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Safer Shipping through Summer Sea Ice: New Synthetic Aperture Radar (SAR) Based Tools for Monitoring and Predicting Sea Ice Conditions

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    Randy Scharien

The goal of this research is to improve the observation and assimilation of summer sea ice conditions, using satellite synthetic aperture radar (SAR) data, so that stakeholders can make informed and timely decisions when operating in ice-prone waters.

The goal of this research is to improve the observation and assimilation of summer sea ice conditions, using the leading-edge capabilities of satellite synthetic aperture radar (SAR) data, so that stakeholders can make informed and timely decisions when operating in ice-prone waters. 

Government, industry, and residents of coastal Arctic communities are often required to delay or suspend marine-based activities during the summer due to a lack of tools for assessing risks associated with transient summer ice conditions, and inadequate safety guidelines. Demands for accurate summer sea ice information are expected to increase as vessel traffic increases, vessel technology improves, climate change causes Arctic transit routes to remain open for longer, and new industrial projects are developed.

Achievements of this project include the development of a research and application strategy for northern sea ice hazard assessments using satellite remote sensing, 5 publications in peer-reviewed literature, and 4 academic conference presentations. This project has resulted in the creation of a network of researchers from five Canadian Universities and two agencies of the Environment and Climate Change Canada department of the Canadian government (Meteorological Service and Canadian Ice Service). Four HQP have been trained through this project and three more recruited. Technology exchange achievements include the trial adoption of published results into Canadian Ice Service operational ice-charting workflows. 

This project is one of nine research projects funded through MEOPAR's partnership with Irving Shipbuilding Inc.  Read More

Partners:

  • Environment Canada - Canadian Ice Service
  • C-CORE
  • Natural Sciences and Engineering Research Council of Canada (NSERC)
  • Environment Canada - Climate Research Division

Investigators:

  • Christian Haas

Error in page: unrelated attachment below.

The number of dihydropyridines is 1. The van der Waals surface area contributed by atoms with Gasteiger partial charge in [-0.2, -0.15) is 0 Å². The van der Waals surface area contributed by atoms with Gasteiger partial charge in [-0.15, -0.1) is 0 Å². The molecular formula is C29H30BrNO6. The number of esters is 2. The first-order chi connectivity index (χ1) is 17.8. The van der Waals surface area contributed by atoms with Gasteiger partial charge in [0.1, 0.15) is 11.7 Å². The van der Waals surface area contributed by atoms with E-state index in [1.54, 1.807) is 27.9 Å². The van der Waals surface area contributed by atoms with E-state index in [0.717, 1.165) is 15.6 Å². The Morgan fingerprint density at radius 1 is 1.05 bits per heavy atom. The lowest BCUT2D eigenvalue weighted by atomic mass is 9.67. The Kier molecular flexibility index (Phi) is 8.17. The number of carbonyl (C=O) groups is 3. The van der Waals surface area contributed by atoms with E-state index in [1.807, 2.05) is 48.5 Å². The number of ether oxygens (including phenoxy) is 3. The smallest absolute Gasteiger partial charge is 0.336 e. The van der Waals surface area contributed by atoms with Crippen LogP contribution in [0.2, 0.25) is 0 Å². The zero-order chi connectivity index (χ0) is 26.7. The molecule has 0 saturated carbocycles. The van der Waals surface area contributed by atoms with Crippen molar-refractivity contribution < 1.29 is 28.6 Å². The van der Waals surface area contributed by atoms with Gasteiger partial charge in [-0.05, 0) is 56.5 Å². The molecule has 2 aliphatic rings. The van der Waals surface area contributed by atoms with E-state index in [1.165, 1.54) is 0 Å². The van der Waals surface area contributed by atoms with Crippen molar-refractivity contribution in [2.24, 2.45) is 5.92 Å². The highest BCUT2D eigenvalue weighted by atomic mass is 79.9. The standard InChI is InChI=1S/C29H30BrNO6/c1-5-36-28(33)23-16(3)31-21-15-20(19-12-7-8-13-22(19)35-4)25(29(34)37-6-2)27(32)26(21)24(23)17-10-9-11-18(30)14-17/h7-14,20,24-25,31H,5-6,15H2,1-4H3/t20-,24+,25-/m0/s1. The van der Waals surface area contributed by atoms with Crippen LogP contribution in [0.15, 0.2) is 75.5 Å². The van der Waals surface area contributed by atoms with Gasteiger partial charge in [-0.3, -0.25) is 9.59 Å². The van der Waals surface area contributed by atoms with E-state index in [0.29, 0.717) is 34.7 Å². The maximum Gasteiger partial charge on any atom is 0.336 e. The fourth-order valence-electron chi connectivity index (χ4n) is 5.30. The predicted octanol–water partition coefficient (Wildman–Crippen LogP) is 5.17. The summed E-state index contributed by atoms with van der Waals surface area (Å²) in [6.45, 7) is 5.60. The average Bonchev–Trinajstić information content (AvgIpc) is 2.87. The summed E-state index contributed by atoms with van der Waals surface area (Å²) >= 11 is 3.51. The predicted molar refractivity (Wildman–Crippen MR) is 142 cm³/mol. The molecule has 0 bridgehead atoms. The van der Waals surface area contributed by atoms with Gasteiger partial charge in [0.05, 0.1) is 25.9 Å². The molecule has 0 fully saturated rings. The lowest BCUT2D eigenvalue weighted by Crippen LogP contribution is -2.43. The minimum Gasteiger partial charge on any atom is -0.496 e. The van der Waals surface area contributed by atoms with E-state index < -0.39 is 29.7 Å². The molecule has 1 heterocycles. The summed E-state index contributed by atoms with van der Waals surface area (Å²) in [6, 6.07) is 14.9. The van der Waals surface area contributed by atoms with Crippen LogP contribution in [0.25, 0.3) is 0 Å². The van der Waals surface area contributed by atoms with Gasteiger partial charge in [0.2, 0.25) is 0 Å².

• Andrea Scott University of Waterloo
  • John Yackel

MEOPeers:

  • Sasha Nasonova

Publications:

  • Arkett,Matt,Scharien,Randy,Yackel,John ,Geldsetzer, T., T. Zagon, F. Charbonneau,. 2015, All season compact-polarimetry SAR observations of sea ice. Canadian Journal of Remote Sensing, Canadian Journal of Remote Sensing, 41(5), 485-504,10.1080/07038992.2015.1120661.
  • Howell,Stephen,Yackel,John ,Mahmud, M., Geldsetzer, T.. 2016, Detection of melt onset over the northern Canadian Arctic Archipelago sea ice from RADARSAT, Remote Sensing of Environment, 178, 59-69,10.1016/j.rse.2016.03.003.
  • Yackel,John ,Gill, J.P.S., Geldsetzer, T., Fuller, M.C., and Nandan, V.. 2017, Diurnal Scale Controls on C-Band Microwave Backscatter from Snow-covered First-Year Sea Ice during the Transition from Late Winter to Early Melt, IEEE,
  • Haas,Christian,Howell,Stephen,. 2015, Ice thickness in the Northwest Passage, Geophyical Research Letters, 42, 10.1002/2015GL065704.
  • Yackel,John ,Nandan, V., Geldsetzer, T., Mahmud, M., Gill, J.P.S., Fuller, M.C., and Ramjan, S.. 2017, Multi-Frequency Microwave Backscatter Indices from Saline Snow Covers on Smooth First Year Sea Ice, IEEE,
  • Yackel,John ,Nandan, V., Geldsetzer, T., Islam, T., Gill, J.P.S., and Mahmud, M.. 2017, Multifrequency Microwave Backscatter From a Highly Saline Snow Cover on Smooth First-Year Sea Ice: First-Order Theoretical Modeling, IEEE, 55(4), 2177-2190, 10.1109/TGRS.2016.2638323.
  • Haas,Christian,Kaleschke, L., X. Tian-Kunze, N. Maaß, A. Beitsch, A. Wernecke, M. Miernecki, G. Müller, B.H. Fock, A.MU Gierisch, K.H. Schlünzen, T. Pohlmann, M. Dobrynin, S. Hendricks, J. Asseng, R. Gerdes, P. Jochmann, N. Reimer, J. Holfort, C. Melsheimer, G. Heygster. 2016, SMOS sea ice product: Operational application and validation in the Barents Sea marginal ice zone, Remote Sensing of Environment, 10.1016/j.rse.2016.03.009.
  • Azetsu-Scott,Kumiko,Xu, Y.. 0, Sea ice and open water classification of SAR imagery using CNN-based transfer learning, IEEE Geoscience and Remote Sensing Symposium,
  • Haas,Christian,Beckers, J.F., A.H.H. Renner, G. Spreen, S. Gerland. 2015, Sea ice surface roughness estimates from airborne laser scanner and laser altimeter observations in Fram Strait and north of Svalbard, Annals of Glaciology, 56(69), 10.3189/2015AoG69A717.
  • Casey,Alec,Haas,Christian,Howell,Stephen,A. Tivy. 2015, Separability of sea ice types from wide swath C- and L-band synthetic aperture radar imagery acquired during summer melt, Remote Sensing of Environment, 174, 314–328,10.1016/j.rse.2015.12.021.
  • Yackel,John ,Nandan, V., Geldsetzer, T., Islam, T., Gill, J.P.S., Fuller, M.C., Gunn, G. and Duguay, C.. 2016, X-and C-band measured and modeled microwave backscatter from a highly saline snow cover on first-year sea ice, Remote Sensing of Environment, 187, 62-75,10.1016/j.rse.2016.10.004.

Project outcomes include:

  • Training of 6 Highly Qualified Personnel (HQP)
  • End-users who are engaged and informed about sea ice conditions
  • A competitive advantage for Canadian companies using leading-edge SAR technology for development of information products and decision-making services

Project outputs include:

  • Optimized SAR-based summer sea ice information
  • Reduced costs associated with image acquisitions and processing time
  • Improved sea ice predictions
  • Tools to support safe navigation and usage of sea ice

Follow Randy Scharien on Twitter: @PolarFronts